Tom Waits.

Jesse Dylan hide caption

toggle caption Jesse Dylan

Toxoplasma gondii is a parasite, seen here in brain tissue, that can alter the behavior of the host. It can make rodents attracted to cats, leaving them vulnerable to getting eaten.

Centers for Disease Control and Prevention hide caption

toggle caption Centers for Disease Control and Prevention

It took 14 years for stone carvers to create the Mount Rushmore monument, seen here in 1995. Gloria Del Bianco's father, Luigi, led the carving team.

Karen Bleier/AFP/Getty Images hide caption

toggle caption Karen Bleier/AFP/Getty Images

"We are entering a golden age of journalism," says David Carr of The New York Times. "I look at my backpack ... and it contains more journalistic firepower than the entire newsroom that I walked into 30-40 years ago."

Mario Tama/Getty Images hide caption

toggle caption Mario Tama/Getty Images

Bert and Ernie's new boss is now Mel Ming.

Beth A. Keiser/AP hide caption

toggle caption Beth A. Keiser/AP

Walter Isaacson's biography of Apple co-founder Steve Jobs was published Monday, less than three weeks after Job's death on Oct. 5.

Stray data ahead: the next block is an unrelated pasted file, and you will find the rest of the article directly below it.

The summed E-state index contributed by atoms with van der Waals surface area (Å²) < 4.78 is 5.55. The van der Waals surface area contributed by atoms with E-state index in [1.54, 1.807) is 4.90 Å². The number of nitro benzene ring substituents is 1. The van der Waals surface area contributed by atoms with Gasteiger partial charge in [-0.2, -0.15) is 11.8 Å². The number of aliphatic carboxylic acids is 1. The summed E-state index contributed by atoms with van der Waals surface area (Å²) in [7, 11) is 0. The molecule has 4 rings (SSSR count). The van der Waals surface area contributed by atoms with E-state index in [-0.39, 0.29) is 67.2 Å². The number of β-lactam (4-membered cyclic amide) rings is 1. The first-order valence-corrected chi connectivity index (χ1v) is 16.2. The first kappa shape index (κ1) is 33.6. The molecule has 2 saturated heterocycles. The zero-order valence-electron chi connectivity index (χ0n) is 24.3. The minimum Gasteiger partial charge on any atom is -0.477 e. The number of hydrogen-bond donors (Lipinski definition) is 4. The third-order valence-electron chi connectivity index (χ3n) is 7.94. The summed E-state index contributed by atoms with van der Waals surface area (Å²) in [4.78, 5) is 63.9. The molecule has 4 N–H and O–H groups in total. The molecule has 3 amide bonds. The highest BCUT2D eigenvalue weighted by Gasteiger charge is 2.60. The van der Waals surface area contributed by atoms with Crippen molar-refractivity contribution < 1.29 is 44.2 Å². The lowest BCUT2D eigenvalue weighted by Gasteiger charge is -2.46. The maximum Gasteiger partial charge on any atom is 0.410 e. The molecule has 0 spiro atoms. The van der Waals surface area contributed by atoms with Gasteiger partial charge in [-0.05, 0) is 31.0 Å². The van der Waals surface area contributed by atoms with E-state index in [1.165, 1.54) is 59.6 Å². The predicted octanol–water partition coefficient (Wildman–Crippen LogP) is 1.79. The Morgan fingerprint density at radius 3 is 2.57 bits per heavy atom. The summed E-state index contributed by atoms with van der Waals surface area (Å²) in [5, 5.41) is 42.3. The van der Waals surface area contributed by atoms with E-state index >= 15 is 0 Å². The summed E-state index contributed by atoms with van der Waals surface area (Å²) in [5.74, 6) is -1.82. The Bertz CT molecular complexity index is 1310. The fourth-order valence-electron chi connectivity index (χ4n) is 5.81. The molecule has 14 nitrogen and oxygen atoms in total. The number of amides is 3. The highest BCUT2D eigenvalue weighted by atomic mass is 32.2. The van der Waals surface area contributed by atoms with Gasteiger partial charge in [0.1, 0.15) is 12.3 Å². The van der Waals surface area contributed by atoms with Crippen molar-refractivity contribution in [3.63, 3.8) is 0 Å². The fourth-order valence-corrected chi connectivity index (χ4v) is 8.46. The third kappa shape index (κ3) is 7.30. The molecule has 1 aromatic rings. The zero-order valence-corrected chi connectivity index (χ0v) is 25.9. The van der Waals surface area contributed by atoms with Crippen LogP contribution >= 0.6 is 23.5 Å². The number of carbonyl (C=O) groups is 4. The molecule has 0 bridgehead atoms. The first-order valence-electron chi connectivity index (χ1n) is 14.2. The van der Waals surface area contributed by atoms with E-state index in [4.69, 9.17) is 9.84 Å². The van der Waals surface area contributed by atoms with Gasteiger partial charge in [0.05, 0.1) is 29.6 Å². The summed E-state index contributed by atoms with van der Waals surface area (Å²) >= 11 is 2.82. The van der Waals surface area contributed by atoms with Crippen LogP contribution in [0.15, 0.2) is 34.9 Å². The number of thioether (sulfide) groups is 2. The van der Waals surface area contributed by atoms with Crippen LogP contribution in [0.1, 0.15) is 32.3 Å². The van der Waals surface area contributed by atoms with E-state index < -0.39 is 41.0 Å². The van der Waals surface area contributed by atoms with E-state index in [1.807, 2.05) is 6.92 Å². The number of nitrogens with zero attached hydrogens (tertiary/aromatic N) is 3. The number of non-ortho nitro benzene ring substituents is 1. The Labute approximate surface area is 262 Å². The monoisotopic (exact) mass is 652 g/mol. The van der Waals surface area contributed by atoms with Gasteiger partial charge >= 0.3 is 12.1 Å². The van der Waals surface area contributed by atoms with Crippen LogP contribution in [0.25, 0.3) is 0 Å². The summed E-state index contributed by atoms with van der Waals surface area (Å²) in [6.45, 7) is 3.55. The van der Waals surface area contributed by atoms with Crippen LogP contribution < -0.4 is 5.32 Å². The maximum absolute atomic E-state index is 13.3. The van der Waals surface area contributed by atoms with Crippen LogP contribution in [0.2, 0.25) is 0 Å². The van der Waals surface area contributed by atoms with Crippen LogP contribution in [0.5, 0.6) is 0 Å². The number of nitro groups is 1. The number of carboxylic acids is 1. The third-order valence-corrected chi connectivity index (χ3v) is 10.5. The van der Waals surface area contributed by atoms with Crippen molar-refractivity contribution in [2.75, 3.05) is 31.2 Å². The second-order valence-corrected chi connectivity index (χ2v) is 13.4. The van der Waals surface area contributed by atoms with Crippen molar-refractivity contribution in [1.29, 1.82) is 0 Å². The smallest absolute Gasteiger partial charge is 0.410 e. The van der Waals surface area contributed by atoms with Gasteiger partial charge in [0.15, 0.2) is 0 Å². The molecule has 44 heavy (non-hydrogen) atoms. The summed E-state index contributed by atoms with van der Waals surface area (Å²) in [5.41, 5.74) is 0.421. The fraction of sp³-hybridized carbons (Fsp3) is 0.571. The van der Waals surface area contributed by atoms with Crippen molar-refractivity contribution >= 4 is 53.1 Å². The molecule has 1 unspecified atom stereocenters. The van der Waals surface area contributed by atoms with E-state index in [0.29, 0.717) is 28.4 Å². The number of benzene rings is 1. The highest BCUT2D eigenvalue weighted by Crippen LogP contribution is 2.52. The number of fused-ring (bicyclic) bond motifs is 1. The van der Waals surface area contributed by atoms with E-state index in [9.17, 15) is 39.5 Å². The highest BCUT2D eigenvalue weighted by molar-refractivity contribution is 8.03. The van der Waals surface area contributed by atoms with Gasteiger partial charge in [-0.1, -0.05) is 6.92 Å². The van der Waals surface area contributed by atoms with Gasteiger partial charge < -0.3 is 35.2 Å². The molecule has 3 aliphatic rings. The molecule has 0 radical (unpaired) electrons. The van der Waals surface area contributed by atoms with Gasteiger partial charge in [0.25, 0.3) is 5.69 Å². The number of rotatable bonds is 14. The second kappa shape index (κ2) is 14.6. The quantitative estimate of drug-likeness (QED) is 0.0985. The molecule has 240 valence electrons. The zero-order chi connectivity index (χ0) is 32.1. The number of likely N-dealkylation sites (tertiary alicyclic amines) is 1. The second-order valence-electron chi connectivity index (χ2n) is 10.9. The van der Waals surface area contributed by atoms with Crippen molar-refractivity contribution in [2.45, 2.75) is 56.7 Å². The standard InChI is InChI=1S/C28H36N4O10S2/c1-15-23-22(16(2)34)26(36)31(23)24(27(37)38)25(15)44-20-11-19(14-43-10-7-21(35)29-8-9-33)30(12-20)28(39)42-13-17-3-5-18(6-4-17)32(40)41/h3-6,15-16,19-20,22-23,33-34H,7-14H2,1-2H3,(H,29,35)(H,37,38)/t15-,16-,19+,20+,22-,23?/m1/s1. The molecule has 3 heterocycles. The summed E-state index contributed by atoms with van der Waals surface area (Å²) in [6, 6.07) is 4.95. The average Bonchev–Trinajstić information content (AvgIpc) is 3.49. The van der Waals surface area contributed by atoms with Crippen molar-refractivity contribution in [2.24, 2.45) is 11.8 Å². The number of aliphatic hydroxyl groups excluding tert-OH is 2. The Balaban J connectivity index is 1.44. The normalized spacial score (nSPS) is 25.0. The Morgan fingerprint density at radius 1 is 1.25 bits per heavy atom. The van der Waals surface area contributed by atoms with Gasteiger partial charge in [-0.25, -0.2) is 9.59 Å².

Joe Raedle/Getty Images hide caption

toggle caption Joe Raedle/Getty Images

Screenshot from El Narco

hide caption

toggle caption

Drugs or pills against a background of dollar bills.

Aron Hsiao/ hide caption

toggle caption Aron Hsiao/

Michael Shannon plays federal agent Nelson Van Alden on the HBO series Boardwalk Empire. "I think inside of Van Alden is a child — that arrested child — that never really got to develop its own identity," he says.

Mihcael B. Polay/HBO hide caption

toggle caption Mihcael B. Polay/HBO

A.P. Tureaud Jr. (right) talked with Steven Walkley at StoryCorps in New York.

StoryCorps hide caption

toggle caption StoryCorps

Colson Whitehead is a 2002 recipient of the MacArthur Fellowship. His writing has also appeared in Salon, The Village Voice, and The New York Times.

Erin Patrice O'Brien/Doubleday hide caption

toggle caption Erin Patrice O'Brien/Doubleday

A street vendor sells her wares by the light of a kerosene wick lamp in Lagos, Nigeria. The country claims ownership of one of the world's great energy reserves, but corruption and mismanagement leave Africa's oil giant chronically short of electricity. Businesses and walled residential compounds run costly diesel generators.

Sunday Alamba/AP hide caption

toggle caption Sunday Alamba/AP

NPR thanks our sponsors

Become an NPR sponsor